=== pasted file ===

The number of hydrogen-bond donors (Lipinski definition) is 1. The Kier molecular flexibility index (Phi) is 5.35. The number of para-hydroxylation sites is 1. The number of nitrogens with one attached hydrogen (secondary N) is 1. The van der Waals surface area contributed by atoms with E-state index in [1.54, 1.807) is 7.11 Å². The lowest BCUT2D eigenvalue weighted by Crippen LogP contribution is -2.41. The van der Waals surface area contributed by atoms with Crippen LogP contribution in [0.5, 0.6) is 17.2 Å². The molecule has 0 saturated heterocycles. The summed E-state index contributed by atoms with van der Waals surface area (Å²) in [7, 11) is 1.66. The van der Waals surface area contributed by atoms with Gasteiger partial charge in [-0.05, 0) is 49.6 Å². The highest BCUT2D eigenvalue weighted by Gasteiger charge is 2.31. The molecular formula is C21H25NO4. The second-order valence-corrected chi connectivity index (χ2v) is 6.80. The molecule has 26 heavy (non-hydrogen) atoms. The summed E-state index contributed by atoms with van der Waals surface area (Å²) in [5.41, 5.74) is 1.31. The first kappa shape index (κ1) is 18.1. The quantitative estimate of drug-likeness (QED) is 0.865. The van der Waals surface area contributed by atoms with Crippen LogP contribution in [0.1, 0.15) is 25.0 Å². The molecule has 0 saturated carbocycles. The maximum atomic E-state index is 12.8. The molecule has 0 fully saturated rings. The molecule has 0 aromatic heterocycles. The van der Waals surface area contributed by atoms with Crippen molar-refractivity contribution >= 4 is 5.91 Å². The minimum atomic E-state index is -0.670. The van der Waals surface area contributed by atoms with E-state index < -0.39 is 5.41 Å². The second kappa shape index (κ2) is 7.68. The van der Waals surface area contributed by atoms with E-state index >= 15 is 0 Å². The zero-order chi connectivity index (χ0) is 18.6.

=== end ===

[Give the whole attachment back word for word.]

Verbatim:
The number of hydrogen-bond donors (Lipinski definition) is 1. The Kier molecular flexibility index (Phi) is 5.35. The number of para-hydroxylation sites is 1. The number of nitrogens with one attached hydrogen (secondary N) is 1. The van der Waals surface area contributed by atoms with E-state index in [1.54, 1.807) is 7.11 Å². The lowest BCUT2D eigenvalue weighted by Crippen LogP contribution is -2.41. The van der Waals surface area contributed by atoms with Crippen LogP contribution in [0.5, 0.6) is 17.2 Å². The molecule has 0 saturated heterocycles. The summed E-state index contributed by atoms with van der Waals surface area (Å²) in [7, 11) is 1.66. The van der Waals surface area contributed by atoms with Gasteiger partial charge in [-0.05, 0) is 49.6 Å². The highest BCUT2D eigenvalue weighted by Gasteiger charge is 2.31. The molecular formula is C21H25NO4. The second-order valence-corrected chi connectivity index (χ2v) is 6.80. The molecule has 26 heavy (non-hydrogen) atoms. The summed E-state index contributed by atoms with van der Waals surface area (Å²) in [5.41, 5.74) is 1.31. The first kappa shape index (κ1) is 18.1. The quantitative estimate of drug-likeness (QED) is 0.865. The van der Waals surface area contributed by atoms with Crippen LogP contribution in [0.1, 0.15) is 25.0 Å². The molecule has 0 saturated carbocycles. The maximum atomic E-state index is 12.8. The molecule has 0 fully saturated rings. The molecule has 0 aromatic heterocycles. The van der Waals surface area contributed by atoms with Crippen molar-refractivity contribution >= 4 is 5.91 Å². The minimum atomic E-state index is -0.670. The van der Waals surface area contributed by atoms with E-state index < -0.39 is 5.41 Å². The second kappa shape index (κ2) is 7.68. The van der Waals surface area contributed by atoms with E-state index >= 15 is 0 Å². The zero-order chi connectivity index (χ0) is 18.6.